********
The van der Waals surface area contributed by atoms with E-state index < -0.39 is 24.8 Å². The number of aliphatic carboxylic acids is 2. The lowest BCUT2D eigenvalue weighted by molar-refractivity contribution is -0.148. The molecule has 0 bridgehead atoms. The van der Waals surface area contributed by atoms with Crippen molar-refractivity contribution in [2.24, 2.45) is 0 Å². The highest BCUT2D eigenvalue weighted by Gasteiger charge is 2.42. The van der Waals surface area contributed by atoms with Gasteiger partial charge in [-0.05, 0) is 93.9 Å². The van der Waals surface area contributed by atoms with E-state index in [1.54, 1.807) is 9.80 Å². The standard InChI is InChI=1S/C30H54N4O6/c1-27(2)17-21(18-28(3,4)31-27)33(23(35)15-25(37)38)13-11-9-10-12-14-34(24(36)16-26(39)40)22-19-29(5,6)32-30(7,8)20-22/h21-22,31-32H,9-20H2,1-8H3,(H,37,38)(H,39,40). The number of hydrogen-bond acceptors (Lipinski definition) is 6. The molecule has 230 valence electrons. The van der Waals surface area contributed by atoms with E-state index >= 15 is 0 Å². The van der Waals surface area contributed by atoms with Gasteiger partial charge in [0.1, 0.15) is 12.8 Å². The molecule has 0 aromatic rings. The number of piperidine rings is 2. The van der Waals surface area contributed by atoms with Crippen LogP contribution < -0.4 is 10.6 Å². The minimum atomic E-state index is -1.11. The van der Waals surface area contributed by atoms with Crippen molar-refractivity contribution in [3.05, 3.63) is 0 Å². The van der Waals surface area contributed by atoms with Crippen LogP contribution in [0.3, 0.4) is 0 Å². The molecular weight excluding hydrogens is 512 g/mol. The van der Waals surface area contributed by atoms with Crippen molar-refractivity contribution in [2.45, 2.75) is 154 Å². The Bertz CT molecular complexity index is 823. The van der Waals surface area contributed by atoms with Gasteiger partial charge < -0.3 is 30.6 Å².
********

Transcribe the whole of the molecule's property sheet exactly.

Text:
The van der Waals surface area contributed by atoms with E-state index < -0.39 is 24.8 Å². The number of aliphatic carboxylic acids is 2. The lowest BCUT2D eigenvalue weighted by molar-refractivity contribution is -0.148. The molecule has 0 bridgehead atoms. The van der Waals surface area contributed by atoms with Crippen molar-refractivity contribution in [2.24, 2.45) is 0 Å². The highest BCUT2D eigenvalue weighted by Gasteiger charge is 2.42. The van der Waals surface area contributed by atoms with Gasteiger partial charge in [-0.05, 0) is 93.9 Å². The van der Waals surface area contributed by atoms with E-state index in [1.54, 1.807) is 9.80 Å². The standard InChI is InChI=1S/C30H54N4O6/c1-27(2)17-21(18-28(3,4)31-27)33(23(35)15-25(37)38)13-11-9-10-12-14-34(24(36)16-26(39)40)22-19-29(5,6)32-30(7,8)20-22/h21-22,31-32H,9-20H2,1-8H3,(H,37,38)(H,39,40). The number of hydrogen-bond acceptors (Lipinski definition) is 6. The molecule has 230 valence electrons. The van der Waals surface area contributed by atoms with E-state index >= 15 is 0 Å². The van der Waals surface area contributed by atoms with Gasteiger partial charge in [0.1, 0.15) is 12.8 Å². The molecule has 0 aromatic rings. The number of piperidine rings is 2. The van der Waals surface area contributed by atoms with Crippen LogP contribution < -0.4 is 10.6 Å². The minimum atomic E-state index is -1.11. The van der Waals surface area contributed by atoms with Crippen molar-refractivity contribution in [3.05, 3.63) is 0 Å². The van der Waals surface area contributed by atoms with Crippen LogP contribution in [0.3, 0.4) is 0 Å². The molecular weight excluding hydrogens is 512 g/mol. The van der Waals surface area contributed by atoms with Crippen molar-refractivity contribution in [2.45, 2.75) is 154 Å². The Bertz CT molecular complexity index is 823. The van der Waals surface area contributed by atoms with Gasteiger partial charge < -0.3 is 30.6 Å².